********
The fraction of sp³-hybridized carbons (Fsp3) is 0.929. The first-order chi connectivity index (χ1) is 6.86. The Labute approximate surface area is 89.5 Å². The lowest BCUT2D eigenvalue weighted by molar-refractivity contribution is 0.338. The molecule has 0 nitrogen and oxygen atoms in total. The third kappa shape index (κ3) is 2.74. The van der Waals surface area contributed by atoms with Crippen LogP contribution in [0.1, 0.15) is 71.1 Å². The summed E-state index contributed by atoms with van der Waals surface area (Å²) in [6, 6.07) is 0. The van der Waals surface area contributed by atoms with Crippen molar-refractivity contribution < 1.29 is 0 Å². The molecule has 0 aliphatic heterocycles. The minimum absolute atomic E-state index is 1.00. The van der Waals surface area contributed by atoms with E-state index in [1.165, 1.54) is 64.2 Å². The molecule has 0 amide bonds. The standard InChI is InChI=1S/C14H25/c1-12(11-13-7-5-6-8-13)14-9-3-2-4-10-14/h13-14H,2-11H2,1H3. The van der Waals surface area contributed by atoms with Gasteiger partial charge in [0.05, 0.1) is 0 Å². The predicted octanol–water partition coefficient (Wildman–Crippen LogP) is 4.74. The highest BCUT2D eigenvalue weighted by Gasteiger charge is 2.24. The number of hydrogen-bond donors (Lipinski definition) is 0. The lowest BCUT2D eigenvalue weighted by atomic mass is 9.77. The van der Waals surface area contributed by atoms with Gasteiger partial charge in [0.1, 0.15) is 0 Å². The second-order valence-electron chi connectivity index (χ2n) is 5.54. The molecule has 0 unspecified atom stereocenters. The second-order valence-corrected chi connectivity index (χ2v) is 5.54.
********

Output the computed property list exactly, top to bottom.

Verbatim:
The fraction of sp³-hybridized carbons (Fsp3) is 0.929. The first-order chi connectivity index (χ1) is 6.86. The Labute approximate surface area is 89.5 Å². The lowest BCUT2D eigenvalue weighted by molar-refractivity contribution is 0.338. The molecule has 0 nitrogen and oxygen atoms in total. The third kappa shape index (κ3) is 2.74. The van der Waals surface area contributed by atoms with Crippen LogP contribution in [0.1, 0.15) is 71.1 Å². The summed E-state index contributed by atoms with van der Waals surface area (Å²) in [6, 6.07) is 0. The van der Waals surface area contributed by atoms with Crippen molar-refractivity contribution < 1.29 is 0 Å². The molecule has 0 aliphatic heterocycles. The minimum absolute atomic E-state index is 1.00. The van der Waals surface area contributed by atoms with E-state index in [1.165, 1.54) is 64.2 Å². The molecule has 0 amide bonds. The standard InChI is InChI=1S/C14H25/c1-12(11-13-7-5-6-8-13)14-9-3-2-4-10-14/h13-14H,2-11H2,1H3. The van der Waals surface area contributed by atoms with Gasteiger partial charge in [0.05, 0.1) is 0 Å². The predicted octanol–water partition coefficient (Wildman–Crippen LogP) is 4.74. The highest BCUT2D eigenvalue weighted by Gasteiger charge is 2.24. The number of hydrogen-bond donors (Lipinski definition) is 0. The lowest BCUT2D eigenvalue weighted by atomic mass is 9.77. The van der Waals surface area contributed by atoms with Gasteiger partial charge in [0.1, 0.15) is 0 Å². The second-order valence-electron chi connectivity index (χ2n) is 5.54. The molecule has 0 unspecified atom stereocenters. The second-order valence-corrected chi connectivity index (χ2v) is 5.54.